I stopped watching TV completely until recently, but now I use my iPhone + netflix as my personal TV... $8/month (that I share with 2 other friends) vs whatever cable costs these days, and I can watch whatever I want (within limits, but I don't need to watch the latest shows). The best part is that it's commercial free, and I can see all the episodes in a row. I also use my iPhone to watch action videos while I do cardio at the gym, which motivates me to get much better workouts than before. That alone is a major value to my health!

The more advanced alarm clock features have saved me a couple hundred dollars in parking tickets... I usually work from home on Fridays in an area that has 4-hour parking, so I need to move my car once per day. Solution: an alarm set to go off every Friday at 1PM. I haven't gotten a ticket since, though I have seen the meter mafia driving up as I was moving my car!

I never had a GPS before, and happy with my iPhone for that... I don't ever get lost anymore, or waste time trying to find directions ahead of time. The only mistake was the one time I used it in Canada and paid nearly $100 to briefly look up a map 3 times (and immediately turned off data as soon as the map was loaded). I did the math... it costs 35,000 (THIRTY-FIVE THOUSAND) times more to use data roaming in Canada than the US! So my smart phone is useless internationally thanks to AT&T's/Rodger's exorbitant rates.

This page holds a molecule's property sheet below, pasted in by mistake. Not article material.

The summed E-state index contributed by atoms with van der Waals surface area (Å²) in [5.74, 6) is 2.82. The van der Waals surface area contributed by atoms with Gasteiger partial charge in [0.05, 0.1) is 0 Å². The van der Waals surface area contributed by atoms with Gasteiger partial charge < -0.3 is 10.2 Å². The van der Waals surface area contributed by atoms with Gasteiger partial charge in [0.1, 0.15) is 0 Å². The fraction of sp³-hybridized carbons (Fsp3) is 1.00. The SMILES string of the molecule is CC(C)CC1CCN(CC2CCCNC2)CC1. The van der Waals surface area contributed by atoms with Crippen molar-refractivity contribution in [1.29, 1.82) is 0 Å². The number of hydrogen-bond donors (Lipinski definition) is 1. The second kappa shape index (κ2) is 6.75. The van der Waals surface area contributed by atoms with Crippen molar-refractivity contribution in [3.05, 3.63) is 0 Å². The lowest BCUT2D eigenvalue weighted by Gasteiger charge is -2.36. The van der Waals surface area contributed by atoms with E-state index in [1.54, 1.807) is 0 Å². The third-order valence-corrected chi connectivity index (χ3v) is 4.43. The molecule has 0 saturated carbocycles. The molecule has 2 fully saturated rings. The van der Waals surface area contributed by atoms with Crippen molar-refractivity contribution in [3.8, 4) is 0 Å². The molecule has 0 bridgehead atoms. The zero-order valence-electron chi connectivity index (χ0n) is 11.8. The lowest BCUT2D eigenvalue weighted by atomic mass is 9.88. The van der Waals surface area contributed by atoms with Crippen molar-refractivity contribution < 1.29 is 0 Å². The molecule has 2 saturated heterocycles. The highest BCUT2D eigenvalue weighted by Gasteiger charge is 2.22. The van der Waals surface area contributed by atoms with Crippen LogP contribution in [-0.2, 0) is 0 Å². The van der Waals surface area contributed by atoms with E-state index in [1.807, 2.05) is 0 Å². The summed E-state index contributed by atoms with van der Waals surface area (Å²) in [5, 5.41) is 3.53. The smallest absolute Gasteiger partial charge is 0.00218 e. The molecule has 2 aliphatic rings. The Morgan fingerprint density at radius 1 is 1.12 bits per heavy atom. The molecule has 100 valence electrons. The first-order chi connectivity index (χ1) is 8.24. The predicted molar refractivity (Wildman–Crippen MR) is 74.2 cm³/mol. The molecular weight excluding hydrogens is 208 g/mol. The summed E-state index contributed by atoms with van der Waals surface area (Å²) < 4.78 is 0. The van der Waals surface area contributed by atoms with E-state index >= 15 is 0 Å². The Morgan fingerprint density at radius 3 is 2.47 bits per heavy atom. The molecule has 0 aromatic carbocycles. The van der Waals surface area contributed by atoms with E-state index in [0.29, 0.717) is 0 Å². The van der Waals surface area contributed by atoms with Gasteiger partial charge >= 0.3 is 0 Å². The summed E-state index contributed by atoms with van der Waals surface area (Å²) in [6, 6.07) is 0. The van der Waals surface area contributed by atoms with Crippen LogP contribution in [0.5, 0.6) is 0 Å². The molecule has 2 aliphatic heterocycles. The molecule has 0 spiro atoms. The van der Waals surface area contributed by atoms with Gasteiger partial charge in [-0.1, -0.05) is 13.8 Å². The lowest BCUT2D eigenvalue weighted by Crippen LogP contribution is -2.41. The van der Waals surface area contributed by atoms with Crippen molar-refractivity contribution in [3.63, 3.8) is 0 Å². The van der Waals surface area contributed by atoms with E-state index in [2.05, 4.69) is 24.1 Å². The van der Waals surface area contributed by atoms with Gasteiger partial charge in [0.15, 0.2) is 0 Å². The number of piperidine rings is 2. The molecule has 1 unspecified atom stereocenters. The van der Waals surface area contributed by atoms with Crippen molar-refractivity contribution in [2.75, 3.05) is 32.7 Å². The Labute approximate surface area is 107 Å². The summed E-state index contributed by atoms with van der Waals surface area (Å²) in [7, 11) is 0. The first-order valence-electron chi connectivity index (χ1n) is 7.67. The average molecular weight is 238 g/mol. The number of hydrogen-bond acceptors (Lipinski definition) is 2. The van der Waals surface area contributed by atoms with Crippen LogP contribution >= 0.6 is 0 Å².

I gave up having multiple work/home desktops for a single laptop years ago, and I would never give up my laptop for a smart phone... typing is much faster. iPhone is great for email, facebook, and internet on-the-go though -- another priceless value-add to my life.

I still like the paper version of books so no savings there.

My iPhone is great (and more convenient) for daily Facebook pictures (and it's made my Facebook persona a lot more interesting), but I use a better camera when I travel. But I'm still on iPhone 3, so that would change once I get a phone with a better quality camera.

Wait, they say get rid of the Computer, but keep the High Speed Internet? If you get rid of the computer, what's the internet for? And why in the world would you keep the TV? (I can't read the actual article, since FMF's link is defunct)